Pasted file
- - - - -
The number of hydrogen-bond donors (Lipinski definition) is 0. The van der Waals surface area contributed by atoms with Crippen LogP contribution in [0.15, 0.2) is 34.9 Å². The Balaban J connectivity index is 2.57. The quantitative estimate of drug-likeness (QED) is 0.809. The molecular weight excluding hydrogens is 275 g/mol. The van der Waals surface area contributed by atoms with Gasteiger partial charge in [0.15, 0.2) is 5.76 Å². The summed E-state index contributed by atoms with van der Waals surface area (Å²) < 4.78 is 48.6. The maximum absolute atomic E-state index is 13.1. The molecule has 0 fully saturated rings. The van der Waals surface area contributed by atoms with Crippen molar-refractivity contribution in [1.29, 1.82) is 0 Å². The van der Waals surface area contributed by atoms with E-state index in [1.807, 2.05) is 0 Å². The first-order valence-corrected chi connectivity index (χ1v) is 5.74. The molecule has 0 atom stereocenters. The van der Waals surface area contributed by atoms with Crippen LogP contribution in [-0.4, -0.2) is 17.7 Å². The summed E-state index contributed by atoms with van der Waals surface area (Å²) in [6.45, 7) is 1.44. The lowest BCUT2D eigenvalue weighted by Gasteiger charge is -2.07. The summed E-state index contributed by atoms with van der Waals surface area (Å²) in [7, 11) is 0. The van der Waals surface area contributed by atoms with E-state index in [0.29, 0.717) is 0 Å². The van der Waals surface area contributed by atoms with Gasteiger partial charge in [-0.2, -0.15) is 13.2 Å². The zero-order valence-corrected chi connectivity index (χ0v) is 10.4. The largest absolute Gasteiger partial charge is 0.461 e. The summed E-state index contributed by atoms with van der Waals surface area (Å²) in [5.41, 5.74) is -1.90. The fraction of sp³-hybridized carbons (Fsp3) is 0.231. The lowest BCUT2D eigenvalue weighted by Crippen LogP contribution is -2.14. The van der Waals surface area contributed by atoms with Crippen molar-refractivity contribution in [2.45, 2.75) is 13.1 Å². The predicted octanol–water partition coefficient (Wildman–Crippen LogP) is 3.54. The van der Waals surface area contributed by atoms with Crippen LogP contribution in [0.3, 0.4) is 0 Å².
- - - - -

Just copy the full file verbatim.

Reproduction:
The number of hydrogen-bond donors (Lipinski definition) is 0. The van der Waals surface area contributed by atoms with Crippen LogP contribution in [0.15, 0.2) is 34.9 Å². The Balaban J connectivity index is 2.57. The quantitative estimate of drug-likeness (QED) is 0.809. The molecular weight excluding hydrogens is 275 g/mol. The van der Waals surface area contributed by atoms with Gasteiger partial charge in [0.15, 0.2) is 5.76 Å². The summed E-state index contributed by atoms with van der Waals surface area (Å²) < 4.78 is 48.6. The maximum absolute atomic E-state index is 13.1. The molecule has 0 fully saturated rings. The van der Waals surface area contributed by atoms with Crippen molar-refractivity contribution in [1.29, 1.82) is 0 Å². The van der Waals surface area contributed by atoms with E-state index in [1.807, 2.05) is 0 Å². The first-order valence-corrected chi connectivity index (χ1v) is 5.74. The molecule has 0 atom stereocenters. The van der Waals surface area contributed by atoms with Crippen LogP contribution in [-0.4, -0.2) is 17.7 Å². The summed E-state index contributed by atoms with van der Waals surface area (Å²) in [6.45, 7) is 1.44. The lowest BCUT2D eigenvalue weighted by Gasteiger charge is -2.07. The summed E-state index contributed by atoms with van der Waals surface area (Å²) in [7, 11) is 0. The van der Waals surface area contributed by atoms with E-state index in [0.29, 0.717) is 0 Å². The van der Waals surface area contributed by atoms with Gasteiger partial charge in [-0.2, -0.15) is 13.2 Å². The zero-order valence-corrected chi connectivity index (χ0v) is 10.4. The largest absolute Gasteiger partial charge is 0.461 e. The summed E-state index contributed by atoms with van der Waals surface area (Å²) in [5.41, 5.74) is -1.90. The fraction of sp³-hybridized carbons (Fsp3) is 0.231. The lowest BCUT2D eigenvalue weighted by Crippen LogP contribution is -2.14. The van der Waals surface area contributed by atoms with Crippen molar-refractivity contribution in [2.45, 2.75) is 13.1 Å². The predicted octanol–water partition coefficient (Wildman–Crippen LogP) is 3.54. The van der Waals surface area contributed by atoms with Crippen LogP contribution in [0.3, 0.4) is 0 Å².